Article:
They did know their g grandad Ralph came from Chirton, and his (1st) wife Dorothy came from up-country (Wooler actually). No one in Chirton came from Chirton, but Ralph's pre-history was lost to them.

I believe Bamburgh was in Northumberland in 1803, even though the places either side of it (Belford, Farne Islands) were in Co Durham.



Eringobragh1916 Report 16 Jul 2013 19:54

An excellent book has a map of the area in question.....

Alternatively...(easier download and clearer reading...)

Scroll down page to History...

20.00...It was "Durham Diocese" not Co Durham....

The Durham Diocesan Records include bishops' transcripts of registers of parishes and chapelries from the following areas:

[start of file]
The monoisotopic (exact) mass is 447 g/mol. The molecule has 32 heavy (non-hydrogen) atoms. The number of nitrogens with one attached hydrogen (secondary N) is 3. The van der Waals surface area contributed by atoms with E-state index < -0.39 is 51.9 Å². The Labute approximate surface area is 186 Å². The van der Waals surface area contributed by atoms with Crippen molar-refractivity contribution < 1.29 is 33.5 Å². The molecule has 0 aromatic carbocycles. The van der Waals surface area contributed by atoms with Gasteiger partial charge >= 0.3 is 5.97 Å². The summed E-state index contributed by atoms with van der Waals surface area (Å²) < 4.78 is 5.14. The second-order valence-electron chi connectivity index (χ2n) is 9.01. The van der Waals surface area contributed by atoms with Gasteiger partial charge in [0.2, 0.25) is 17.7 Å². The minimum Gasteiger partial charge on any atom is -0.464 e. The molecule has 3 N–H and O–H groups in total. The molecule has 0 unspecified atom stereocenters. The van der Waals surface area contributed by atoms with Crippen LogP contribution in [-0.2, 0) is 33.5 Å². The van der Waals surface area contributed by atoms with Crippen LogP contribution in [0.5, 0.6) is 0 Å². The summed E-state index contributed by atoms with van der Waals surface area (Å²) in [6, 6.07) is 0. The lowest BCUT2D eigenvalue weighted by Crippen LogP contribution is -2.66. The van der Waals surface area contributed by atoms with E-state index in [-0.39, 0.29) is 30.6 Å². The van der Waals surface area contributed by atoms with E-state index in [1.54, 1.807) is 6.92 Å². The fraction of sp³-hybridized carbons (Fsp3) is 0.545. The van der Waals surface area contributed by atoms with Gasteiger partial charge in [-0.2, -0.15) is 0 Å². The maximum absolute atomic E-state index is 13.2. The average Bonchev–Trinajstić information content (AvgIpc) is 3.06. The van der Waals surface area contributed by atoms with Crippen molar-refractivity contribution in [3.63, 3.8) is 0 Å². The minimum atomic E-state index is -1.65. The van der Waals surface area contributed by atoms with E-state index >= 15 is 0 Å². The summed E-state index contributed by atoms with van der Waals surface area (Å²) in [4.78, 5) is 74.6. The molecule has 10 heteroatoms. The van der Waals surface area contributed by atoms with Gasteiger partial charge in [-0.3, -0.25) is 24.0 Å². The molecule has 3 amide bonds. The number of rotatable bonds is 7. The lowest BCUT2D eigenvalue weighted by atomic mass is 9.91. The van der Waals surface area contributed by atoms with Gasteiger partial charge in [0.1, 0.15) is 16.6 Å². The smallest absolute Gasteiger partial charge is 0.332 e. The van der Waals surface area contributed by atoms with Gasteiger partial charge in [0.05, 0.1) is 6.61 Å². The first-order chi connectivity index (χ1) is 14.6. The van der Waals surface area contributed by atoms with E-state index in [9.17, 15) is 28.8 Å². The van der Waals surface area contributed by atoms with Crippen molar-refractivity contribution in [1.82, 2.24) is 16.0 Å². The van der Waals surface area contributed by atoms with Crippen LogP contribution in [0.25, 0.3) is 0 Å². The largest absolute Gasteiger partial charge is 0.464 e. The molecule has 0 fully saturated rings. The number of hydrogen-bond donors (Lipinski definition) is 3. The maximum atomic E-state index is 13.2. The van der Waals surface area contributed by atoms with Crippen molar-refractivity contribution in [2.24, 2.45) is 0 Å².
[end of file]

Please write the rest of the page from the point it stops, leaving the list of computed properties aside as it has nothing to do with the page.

the archdeaconries of Durham and Auckland
the archdeaconries of Northumberland and Lindisfarne (which until 1882 were in the diocese of Durham)


MarieCeleste Report 16 Jul 2013 20:46

This page has links to all sorts of maps of Northumberland from 1616:

EDIT: Have shortened the link using as the original one stretched the page!


mgnv Report 17 Jul 2013 13:02

I followed Erin's URL - I already had some familiarity with the site.
My bookmarks include
Ordnance Gazetteer of Scotland
Edited by Francis H. Groome (1892-6)
This is handy as it links to maps of every Scottish county, showing parishes.

However, it was a very slow download, so I rooted around and found:
It has 11 vols of:
A history of Northumberland. issued under the direction of the Northumberland county history committee (Volume 1) - Northumberland county history committee